• cyberdoyle
  • over 8 years ago

chrysalis I have enquired with BT about a fibre feed, FTTP will cost £76,000 to the village with £64k a year running costs on three year contract. Plus install costs which they won't specify.

  • cyberdoyle
  • over 8 years ago

@Cyberdoyle:Your post is claiming far more knowledge of the exchange backhaul than I can credit you with. In your first post you appear to claim to know that it's 2Mb - how do you know? That sounds ridiculously low.

Now you're claiming that you know that contention is 70:1 - how do you know that?

  • AndrueC
  • over 8 years ago

@Cyberdoyle:There is nothing inherently wrong with .1Mbs from an 'Up to 2Mb' service. After all the time you've spent on this forum I'd expect you to understand that.

If you want to post your router stats I'm sure someone can tell you if your line is underperforming or your ISP or indeed if you're just on a long line. Without that information you're just another user you signed up without understanding the technology and its limitations.

  • AndrueC
  • over 8 years ago

@Cyberdoyle:The install cost of £76k I can believe but £64k running costs sounds very high.

Still - now you know why your current service might have limitations. It's *expensive* getting things like broadband to people like you. That isn't BT's fault. It isn't your fault. It's just the way it is. Doing anything that links people outside built up areas to civilisation is more expensive.

That's why cities were invented in the first place. Your existing service is likely being run at a loss, subsidised by people in towns. How much more of a free ride do you expect?

  • AndrueC
  • over 8 years ago

BT are the last people you want to ask about a leased line, in 99% of cases they will be the most expensive by some margin.

  • KarlAustin
  • over 8 years ago

pje1979 - "Live" is taken in the common-language meaning. So a few seconds delay isn't significant at all.

  • Dawn_Falcon
  • over 8 years ago

@Dawn_Falcon, It was delayed by at least 2 minutes, but I take your point.

  • pje1979
  • over 8 years ago

Andrue C, there is everything wrong with a 0.1Mbps service on a line that previously supported over a meg. It is impossible to download even an email if it has an attachment. I have posted router stats to the ISP and everything has been checked out properly I assure you. Getting food to 'you people in cities' is more expensive but you are charged the same as rural people, that is not the subject of the debate.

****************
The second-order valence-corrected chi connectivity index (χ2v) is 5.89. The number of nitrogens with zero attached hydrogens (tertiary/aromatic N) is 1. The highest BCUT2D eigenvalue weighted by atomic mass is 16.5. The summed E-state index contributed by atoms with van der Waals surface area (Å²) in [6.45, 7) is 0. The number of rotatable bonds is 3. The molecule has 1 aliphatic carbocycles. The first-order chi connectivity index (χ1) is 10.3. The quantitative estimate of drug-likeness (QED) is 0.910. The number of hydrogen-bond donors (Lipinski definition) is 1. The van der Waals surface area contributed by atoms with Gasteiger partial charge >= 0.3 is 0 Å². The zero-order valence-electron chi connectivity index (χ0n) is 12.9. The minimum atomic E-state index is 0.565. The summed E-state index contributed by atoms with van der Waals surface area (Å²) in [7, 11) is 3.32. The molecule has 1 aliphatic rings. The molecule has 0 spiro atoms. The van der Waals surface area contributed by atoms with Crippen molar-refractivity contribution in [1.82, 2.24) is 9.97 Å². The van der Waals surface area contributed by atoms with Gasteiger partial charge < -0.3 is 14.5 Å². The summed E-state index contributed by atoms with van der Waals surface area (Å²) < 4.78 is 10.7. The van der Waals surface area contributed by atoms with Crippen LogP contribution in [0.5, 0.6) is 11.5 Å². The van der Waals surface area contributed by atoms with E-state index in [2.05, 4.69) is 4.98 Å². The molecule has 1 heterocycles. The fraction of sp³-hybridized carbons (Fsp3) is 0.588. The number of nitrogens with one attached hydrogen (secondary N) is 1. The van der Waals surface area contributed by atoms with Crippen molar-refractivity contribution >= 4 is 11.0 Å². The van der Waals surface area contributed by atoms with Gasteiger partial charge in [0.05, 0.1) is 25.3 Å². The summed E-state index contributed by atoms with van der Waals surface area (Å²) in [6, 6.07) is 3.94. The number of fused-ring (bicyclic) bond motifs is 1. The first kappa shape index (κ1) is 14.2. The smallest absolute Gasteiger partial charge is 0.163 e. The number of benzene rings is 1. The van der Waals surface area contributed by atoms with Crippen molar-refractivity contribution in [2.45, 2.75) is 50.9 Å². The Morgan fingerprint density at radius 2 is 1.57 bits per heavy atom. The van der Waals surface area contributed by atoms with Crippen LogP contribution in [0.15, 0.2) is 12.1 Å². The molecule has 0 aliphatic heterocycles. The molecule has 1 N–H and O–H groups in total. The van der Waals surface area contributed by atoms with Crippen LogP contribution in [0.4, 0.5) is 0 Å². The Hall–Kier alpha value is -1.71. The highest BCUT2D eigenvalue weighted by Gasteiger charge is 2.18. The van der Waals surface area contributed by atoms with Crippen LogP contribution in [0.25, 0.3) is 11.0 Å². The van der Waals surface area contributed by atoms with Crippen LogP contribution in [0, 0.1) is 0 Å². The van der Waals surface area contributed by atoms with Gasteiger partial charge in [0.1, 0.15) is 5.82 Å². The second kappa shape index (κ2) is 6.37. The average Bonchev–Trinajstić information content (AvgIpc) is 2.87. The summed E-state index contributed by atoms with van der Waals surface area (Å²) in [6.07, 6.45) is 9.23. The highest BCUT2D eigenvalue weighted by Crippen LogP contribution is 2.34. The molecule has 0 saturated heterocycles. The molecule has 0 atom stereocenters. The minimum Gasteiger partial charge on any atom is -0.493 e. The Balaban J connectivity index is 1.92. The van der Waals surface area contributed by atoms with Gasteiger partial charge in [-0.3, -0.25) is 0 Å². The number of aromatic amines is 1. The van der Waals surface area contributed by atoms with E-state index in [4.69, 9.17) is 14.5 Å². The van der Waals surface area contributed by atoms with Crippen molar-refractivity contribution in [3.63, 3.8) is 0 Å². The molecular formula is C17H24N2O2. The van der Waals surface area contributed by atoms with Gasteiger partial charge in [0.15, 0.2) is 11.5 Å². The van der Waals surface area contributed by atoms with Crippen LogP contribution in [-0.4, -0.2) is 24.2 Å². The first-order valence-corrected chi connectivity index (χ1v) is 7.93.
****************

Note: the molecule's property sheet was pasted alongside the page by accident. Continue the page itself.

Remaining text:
• cyberdoyle
  • over 8 years ago

"etting food to 'you people in cities' is more expensive but you are charged the same as rural people, that is not the subject of the debate."

Erm, no... that's not true. Many things are more expensive in built up areas, including food.

And price is often less to do with what it costs, and what the market will support.

But generally, if you want fast anything, in the sticks is not the place to find it. High costs are generally found in the smoke. Pick one.

  • whatever2
  • over 8 years ago

@Cyberdoyle:Yes, now that you've finally provided enough information I can agree that a drop from 1Mb to 0.1Mb is bad. It can happen to anyone though so is not neccessarily the result of line length. Is that a drop in sync speed or throughput?

  • AndrueC
  • over 8 years ago

just can't get anything through, everything checks out fine, the line is faulty and that's that, but bt won't fix because the phone works.

  • cyberdoyle
  • over 8 years ago

0.1M is not a BT sync speed, minimum is 160k anything below 288 is a fault so can't possibly "check out fine". What is the sync speed ? Who is the ISP ?

  • herdwick
  • over 8 years ago

also 400 kbits/s is the minimum acceptable throughput for 2M, 200kbits/s for 1M

  • herdwick
  • over 8 years ago

Well, I sincerely hope that my ISP blocks things like iPlayer and Sky Player and lets those of us who want to email, surf, etc, use the bandwidth for things that are not available elsewhere. If you want to watch TV programmes, use the correct tool for the job and turn the TV on!!!

  • gohunter
  • over 8 years ago

i check my speed every day
i have put my netgear router on my IE bar and should it fall below 1500 Mb i am on the phone to my ISP.
its not brillient but the exchange being throtled but i notice that my speed increases significantly when i play internet games any answers

  • 99thomas
  • over 8 years ago